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Grace Eberly

Rethinking Religion: Consider context when reading the Quran or the Bible

When confined to a hand-picked selection of the Quran's verses, one convincingly could argue that Islam promotes those offenses. But what about the Bible?

Last week, Barack Obama made his first presidential visit to a U.S. mosque. Some conservatives have dismissed the visit as politically divisive. Others on the Left say it has come too-little-too-late. Speculate as you wish about Pres. Obama’s political motivations, but his visit effectively prompts us to reflect upon the general state of “American-Islamic relations” — a term that is often used by the media but can be misleading, because, of course, the qualifiers "American" and "Islamic" are not mutually exclusive.

In popular culture, visual representations of Islam mostly are limited to images of veiled women and bearded men with weapons. Don’t believe me? Do a Google Images search. But the history of America’s engagement with Islam — and indeed the whole history of Islam itself — is far more nuanced. According to some estimates, approximately 10 to 15 percent of African slaves practiced Islam. At least two of George Washington’s female slaves were named “Fatimer” (Fatimah, a name shared by the Prophet Muhammad’s youngest daughter). Thomas Jefferson owned an English translation of the Quran and in 1805 hosted an iftar dinner at the White House in honor of a Tunisian ambassador.

Somewhere, somehow, the situation became a whole lot more contentious and the metaphoric dinner parties stopped. Generally, the post-9/11 American public has unfavorable perceptions of Muslims and of Islam. One reader of my column had the following to say about Islam’s supposed endorsement of slavery, polygyny, violence, mistreatment of women and the like: “Any religion or ideology that promotes these acts should rightly be criticized by any upstanding person.” Though my reader did not identify his own religion or ideologies, I can say with the utmost confidence that, in my own experience, the loudest cries against Islam’s atrocities are coming from white evangelical Protestants.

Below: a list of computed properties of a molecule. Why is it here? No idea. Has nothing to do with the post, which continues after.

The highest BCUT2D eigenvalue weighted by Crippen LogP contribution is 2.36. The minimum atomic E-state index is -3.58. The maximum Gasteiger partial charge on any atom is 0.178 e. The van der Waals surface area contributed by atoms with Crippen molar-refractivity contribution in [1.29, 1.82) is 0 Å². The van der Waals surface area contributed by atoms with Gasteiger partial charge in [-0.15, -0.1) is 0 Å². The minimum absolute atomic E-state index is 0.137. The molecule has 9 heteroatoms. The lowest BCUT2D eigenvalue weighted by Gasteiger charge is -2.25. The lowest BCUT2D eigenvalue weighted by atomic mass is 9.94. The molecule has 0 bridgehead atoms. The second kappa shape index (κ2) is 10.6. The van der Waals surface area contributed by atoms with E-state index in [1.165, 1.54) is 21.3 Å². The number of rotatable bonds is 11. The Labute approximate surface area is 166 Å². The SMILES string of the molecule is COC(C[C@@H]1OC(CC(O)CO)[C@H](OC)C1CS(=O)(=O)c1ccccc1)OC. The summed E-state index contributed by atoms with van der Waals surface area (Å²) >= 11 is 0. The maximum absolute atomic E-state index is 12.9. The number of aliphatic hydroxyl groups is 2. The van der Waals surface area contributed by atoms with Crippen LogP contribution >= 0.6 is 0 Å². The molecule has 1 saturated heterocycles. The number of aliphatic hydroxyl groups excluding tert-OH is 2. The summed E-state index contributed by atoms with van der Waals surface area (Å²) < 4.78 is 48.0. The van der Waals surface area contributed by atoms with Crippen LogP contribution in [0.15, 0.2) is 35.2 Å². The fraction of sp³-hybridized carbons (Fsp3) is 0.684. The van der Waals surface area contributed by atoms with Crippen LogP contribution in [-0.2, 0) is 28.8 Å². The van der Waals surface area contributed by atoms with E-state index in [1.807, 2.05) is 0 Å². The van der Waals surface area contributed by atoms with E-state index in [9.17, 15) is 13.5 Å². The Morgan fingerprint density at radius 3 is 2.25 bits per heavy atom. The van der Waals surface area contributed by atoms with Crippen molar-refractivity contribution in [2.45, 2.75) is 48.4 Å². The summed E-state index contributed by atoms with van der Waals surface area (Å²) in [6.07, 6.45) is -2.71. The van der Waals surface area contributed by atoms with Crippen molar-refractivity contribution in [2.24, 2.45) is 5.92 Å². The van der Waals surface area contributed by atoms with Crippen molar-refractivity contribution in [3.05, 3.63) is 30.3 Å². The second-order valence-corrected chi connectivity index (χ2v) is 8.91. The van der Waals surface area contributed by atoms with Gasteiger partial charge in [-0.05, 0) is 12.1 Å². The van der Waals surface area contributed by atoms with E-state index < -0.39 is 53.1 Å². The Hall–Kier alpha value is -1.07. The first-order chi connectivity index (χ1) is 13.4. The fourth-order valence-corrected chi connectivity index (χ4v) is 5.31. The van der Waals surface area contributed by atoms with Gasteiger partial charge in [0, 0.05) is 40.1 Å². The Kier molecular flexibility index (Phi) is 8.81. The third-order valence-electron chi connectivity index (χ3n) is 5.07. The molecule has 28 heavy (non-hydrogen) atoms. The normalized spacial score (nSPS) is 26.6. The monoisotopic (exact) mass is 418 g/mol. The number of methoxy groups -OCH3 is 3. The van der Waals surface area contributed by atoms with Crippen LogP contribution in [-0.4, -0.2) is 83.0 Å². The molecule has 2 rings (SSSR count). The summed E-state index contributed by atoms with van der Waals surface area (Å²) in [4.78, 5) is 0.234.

My reader is right. When confined to a hand-picked selection of the Quran's verses, one convincingly could argue that Islam promotes those offenses. But what about the Bible?

Let me direct you to Leviticus 25:44-46 (NRSV): “As for the male and female slaves who you may have, it is from the nations around you that you may acquire male and female slaves. You may also acquire them from among the aliens residing with you, and from their families that are with you, who have been born in your land; and they may be your property. You may keep them as a possession for your children after you, for them to inherit as property.”

Awkward. But that’s just a decree. There aren’t any stories about people actually owning slaves, right? Wrong: “Now Sarai (Sarah), Abram’s (Abraham’s) wife, bore him no children. She had an Egyptian slave-girl whose name was Hagar, and Sarai said to Abram, ‘You see that the Lord has prevented me from bearing children; go in to my slave-girl; it may be that I shall obtain children by her.’ And Abram listened to the voice of Sarai. So, after Abram had lived ten years in the land of Canaan, Sarai, Abram’s wife, took Hagar the Egyptian, her slave-girl, and gave her to her husband Abram as a wife. He went in to Hagar and she conceived; and when she saw that she had conceived, she looked with contempt on her mistress” (Genesis 16:1-4).

What about violence and religious intolerance? Check out Deuteronomy 13:6-10: “If anyone secretly entices you — even if it is your brother, your father’s son or your mother’s son, or your own son or daughter, or the wife you embrace, or your most intimate friend — saying, 'Let us go worship other gods,' whom neither you nor your ancestors have known, any of the gods of the people that are around you, whether near you or far away from you, from one end of the earth to the other, you must not yield to or heed any such persons. Show them no pity or compassion and do not shield them. But you shall surely kill them; your own hand shall be first against them to execute them, and afterwards the hand of all the people. Stone them to death for trying to turn you away from the Lord your God, who brought you out of the land of Egypt, out of the house of slavery.”

But that’s just the Old Testament. The New Testament is different. 

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Try again: “Women should be silent in the churches. For they are not permitted to speak, but should be subordinate, as the law also says. If there is anything they desire to know, let them ask their husbands at home. For it is shameful for a woman to speak in church” (1 Corinthians 14:34-35). 

But wasn’t that a different time? Aren’t I taking all of those verses out of context and ignoring long and rich histories of theological interpretation? By focusing exclusively on ancient texts aren’t I discounting the innovation and agency of the religion’s many diverse adherents?

Yes, yes and yes — which is exactly my point.

Grace Eberly is a senior studying world religions and biology. Do you think verses from the Quran are often taken out of context? Email her at

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